You may not have heard of Chime.in, but, launched in 2011, this social networking site was presented by its founding company — UberMedia — as a competitor to Facebook and Twitter among others.
One of its early attractions was the promise of revenue sharing. Just as bloggers can earn money from AdSense — with the blogger earning a commission from ads that appear on his or her site — so Chime.in promised to share its ad revenue.
The revenue sharing idea didn’t come to fruition. But Chime.in was, nonetheless, not a bad social networking site, at least aesthetically. And design counts a lot. So why did it close down in September 2013 (just perhaps to be relaunched some time down the road)?
First of all, although perhaps slightly more pleasing to look at than Twitter, Chime.in really added nothing new to social networking. True, users were meant to connect around subjects of mutual interest (this was alleged to be a new idea in social networking) rather than around friends and family (a la Facebook). But hashtag use with Twitter, and now with Facebook too, meant that this idea really wasn’t so novel after all.
There were some good things. People of Shambhala had a Chime.in account, and we found it useful for posting links to articles. Images showed up nicely. And while Facebook often has problems displaying smaller images, there was no such issue with Chime.in. That was a big plus.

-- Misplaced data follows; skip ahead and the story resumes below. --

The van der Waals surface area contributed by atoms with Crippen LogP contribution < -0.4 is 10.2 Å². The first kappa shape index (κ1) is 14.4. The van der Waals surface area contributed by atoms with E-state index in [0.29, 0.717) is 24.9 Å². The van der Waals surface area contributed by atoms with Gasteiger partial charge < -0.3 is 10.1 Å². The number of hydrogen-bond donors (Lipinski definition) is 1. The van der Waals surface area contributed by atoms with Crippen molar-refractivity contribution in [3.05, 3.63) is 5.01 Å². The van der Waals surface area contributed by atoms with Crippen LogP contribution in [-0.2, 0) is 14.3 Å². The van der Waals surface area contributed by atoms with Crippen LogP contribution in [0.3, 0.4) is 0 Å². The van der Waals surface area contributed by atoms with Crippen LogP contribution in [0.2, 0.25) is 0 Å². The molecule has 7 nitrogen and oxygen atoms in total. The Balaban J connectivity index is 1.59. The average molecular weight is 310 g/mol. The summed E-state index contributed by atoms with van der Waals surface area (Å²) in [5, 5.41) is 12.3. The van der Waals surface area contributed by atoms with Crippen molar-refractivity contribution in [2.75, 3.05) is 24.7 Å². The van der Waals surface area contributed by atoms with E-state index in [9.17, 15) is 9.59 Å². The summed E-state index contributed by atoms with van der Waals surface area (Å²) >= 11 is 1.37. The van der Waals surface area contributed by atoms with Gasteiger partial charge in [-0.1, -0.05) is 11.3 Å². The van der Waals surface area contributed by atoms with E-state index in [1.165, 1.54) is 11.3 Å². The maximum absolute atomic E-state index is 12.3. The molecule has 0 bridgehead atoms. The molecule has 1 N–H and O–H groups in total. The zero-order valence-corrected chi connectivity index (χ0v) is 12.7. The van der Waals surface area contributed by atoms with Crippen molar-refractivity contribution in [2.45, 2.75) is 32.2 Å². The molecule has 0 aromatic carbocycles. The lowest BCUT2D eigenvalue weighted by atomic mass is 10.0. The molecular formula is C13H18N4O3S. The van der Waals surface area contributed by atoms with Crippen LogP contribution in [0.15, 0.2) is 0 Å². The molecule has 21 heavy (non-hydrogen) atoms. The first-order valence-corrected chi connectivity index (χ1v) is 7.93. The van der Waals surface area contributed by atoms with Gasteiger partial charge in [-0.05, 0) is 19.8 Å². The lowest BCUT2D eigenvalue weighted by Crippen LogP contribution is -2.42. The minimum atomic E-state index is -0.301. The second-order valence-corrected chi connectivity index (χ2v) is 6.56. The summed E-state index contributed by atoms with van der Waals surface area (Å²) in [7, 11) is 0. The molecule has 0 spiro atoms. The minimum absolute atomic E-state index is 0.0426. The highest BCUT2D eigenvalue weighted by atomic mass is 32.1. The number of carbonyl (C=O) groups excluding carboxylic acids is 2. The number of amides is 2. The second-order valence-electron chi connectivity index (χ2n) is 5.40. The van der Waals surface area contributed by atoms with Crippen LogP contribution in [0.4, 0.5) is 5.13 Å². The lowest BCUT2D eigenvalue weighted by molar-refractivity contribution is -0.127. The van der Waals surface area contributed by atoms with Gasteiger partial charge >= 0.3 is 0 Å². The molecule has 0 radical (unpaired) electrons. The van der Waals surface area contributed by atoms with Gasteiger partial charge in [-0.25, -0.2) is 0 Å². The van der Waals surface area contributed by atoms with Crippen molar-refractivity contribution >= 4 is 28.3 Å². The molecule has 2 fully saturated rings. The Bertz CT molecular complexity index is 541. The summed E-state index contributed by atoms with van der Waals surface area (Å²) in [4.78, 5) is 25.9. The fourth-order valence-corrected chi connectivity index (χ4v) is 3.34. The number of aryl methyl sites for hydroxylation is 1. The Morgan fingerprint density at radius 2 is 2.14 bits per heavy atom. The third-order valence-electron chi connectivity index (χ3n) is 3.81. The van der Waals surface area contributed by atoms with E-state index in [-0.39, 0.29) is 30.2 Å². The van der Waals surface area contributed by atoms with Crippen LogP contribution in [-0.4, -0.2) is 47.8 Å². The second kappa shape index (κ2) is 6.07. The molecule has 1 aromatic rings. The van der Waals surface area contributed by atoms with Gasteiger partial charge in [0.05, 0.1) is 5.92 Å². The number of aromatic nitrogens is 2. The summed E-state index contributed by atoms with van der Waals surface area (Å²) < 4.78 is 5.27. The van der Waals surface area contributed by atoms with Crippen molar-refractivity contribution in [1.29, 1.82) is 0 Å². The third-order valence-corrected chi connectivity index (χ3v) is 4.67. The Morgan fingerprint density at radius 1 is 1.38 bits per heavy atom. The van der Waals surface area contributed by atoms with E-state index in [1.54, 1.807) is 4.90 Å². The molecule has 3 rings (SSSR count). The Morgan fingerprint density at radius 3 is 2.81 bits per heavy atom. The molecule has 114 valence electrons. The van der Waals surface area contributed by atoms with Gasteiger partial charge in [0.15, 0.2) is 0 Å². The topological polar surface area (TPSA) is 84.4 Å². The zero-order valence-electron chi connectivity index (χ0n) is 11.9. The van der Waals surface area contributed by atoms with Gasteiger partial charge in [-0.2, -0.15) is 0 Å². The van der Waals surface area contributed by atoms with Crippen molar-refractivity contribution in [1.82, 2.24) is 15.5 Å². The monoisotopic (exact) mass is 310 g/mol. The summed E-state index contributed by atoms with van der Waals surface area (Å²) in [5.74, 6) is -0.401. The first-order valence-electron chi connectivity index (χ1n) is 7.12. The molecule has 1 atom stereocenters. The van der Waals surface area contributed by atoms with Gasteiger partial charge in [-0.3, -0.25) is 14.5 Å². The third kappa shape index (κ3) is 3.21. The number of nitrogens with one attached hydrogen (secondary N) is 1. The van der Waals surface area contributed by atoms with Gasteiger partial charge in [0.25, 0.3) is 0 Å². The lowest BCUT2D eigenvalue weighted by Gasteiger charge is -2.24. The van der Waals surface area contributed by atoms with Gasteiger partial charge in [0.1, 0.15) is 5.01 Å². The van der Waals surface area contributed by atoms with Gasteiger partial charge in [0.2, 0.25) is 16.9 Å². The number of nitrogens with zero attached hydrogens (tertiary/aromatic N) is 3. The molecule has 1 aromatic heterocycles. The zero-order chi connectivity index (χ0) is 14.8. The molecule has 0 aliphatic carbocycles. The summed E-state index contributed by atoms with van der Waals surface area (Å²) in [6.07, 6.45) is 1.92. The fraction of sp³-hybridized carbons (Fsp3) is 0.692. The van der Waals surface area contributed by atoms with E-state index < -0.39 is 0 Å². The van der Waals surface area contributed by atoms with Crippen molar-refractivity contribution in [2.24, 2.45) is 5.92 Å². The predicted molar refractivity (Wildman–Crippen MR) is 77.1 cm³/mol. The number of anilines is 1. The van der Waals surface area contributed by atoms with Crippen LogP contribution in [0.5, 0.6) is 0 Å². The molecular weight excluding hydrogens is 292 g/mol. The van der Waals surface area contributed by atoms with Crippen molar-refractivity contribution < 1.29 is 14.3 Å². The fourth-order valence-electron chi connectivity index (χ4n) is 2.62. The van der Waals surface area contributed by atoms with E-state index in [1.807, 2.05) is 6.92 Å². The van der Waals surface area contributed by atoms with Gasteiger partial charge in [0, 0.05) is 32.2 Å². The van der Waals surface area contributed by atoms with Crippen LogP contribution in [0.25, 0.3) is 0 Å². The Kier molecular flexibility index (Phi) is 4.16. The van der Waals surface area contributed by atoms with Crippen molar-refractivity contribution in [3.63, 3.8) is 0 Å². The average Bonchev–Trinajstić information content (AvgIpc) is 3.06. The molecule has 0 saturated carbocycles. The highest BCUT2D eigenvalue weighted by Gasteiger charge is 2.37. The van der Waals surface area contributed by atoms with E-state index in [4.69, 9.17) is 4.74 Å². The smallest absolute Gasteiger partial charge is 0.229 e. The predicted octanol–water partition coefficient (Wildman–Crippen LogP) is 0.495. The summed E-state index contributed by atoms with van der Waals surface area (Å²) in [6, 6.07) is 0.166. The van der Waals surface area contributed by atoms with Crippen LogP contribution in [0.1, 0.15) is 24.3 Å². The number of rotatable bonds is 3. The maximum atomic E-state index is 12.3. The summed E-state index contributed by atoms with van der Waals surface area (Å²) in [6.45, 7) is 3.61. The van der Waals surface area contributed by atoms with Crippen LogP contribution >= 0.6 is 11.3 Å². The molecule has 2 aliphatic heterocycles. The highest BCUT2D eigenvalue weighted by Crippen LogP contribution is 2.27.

People also followed on Chime.in, perhaps much more readily than on the major social networking sites.
The biggest problem was, or at least began with, its url. There’s an interesting specialist fashion networking site: theyenvy.us. It’s a cool name that captures the spirit of the site’s users, but you’ll also note the clever use of the domain (dot us), which, in the context of the whole url,is transformed from US (united States) to “us”. No additional dot com or dot org to type. Nice. But, while dot us may not be a particularly desirable domain, They Envy Us nevertheless still retained the cache of being a US-based social network through it.
Chime.in did the same thing, though using the domain for India.
The dot in domain — clever though it may have been in the abstract — seems to have meant that the site was more attractive to Indian citizens than to Americans. And it’s Americans that have, so far, launched social networking sites. Where Americans go online, the rest of the world follows.
Since People of Shambhala has a global outlook, and writes about issues that concern residents of India (as well as those based in the US and elsewhere), we were able to reach that audience directly. It was good for us. But it probably wasn’t so good for, say, US bloggers writing exclusively about local US culture or politics.
Did the domain kill Chime.in? To a large extent it did.
There were other issues, of course. Who knew about Chime.in? Most people didn’t. Chime.in subordinated itself to other social networking sites by allowing people to log in through Facebook or Twitter, when it should have competed more aggressively against them.
But getting known and competing effectively required a different domain. Both Facebook and Twitter use dot com. Dot in is unfamiliar to Americans, and to Westerners more generally, and what’s unfamiliar on the web can be construed as untrustworthy or as irrelevant. How many Americans have ever clicked on a dot in url? Not many. In the day and age of fishing websites, choosing an unknown domain meant the site was always going to fighting an uphill battle for clicks. If Chime In ever comes back, it should use dot com, or present itself as an Indian-focussed social networking site. With India’s rising economy, that could prove a lucrative investment a couple of decades from now.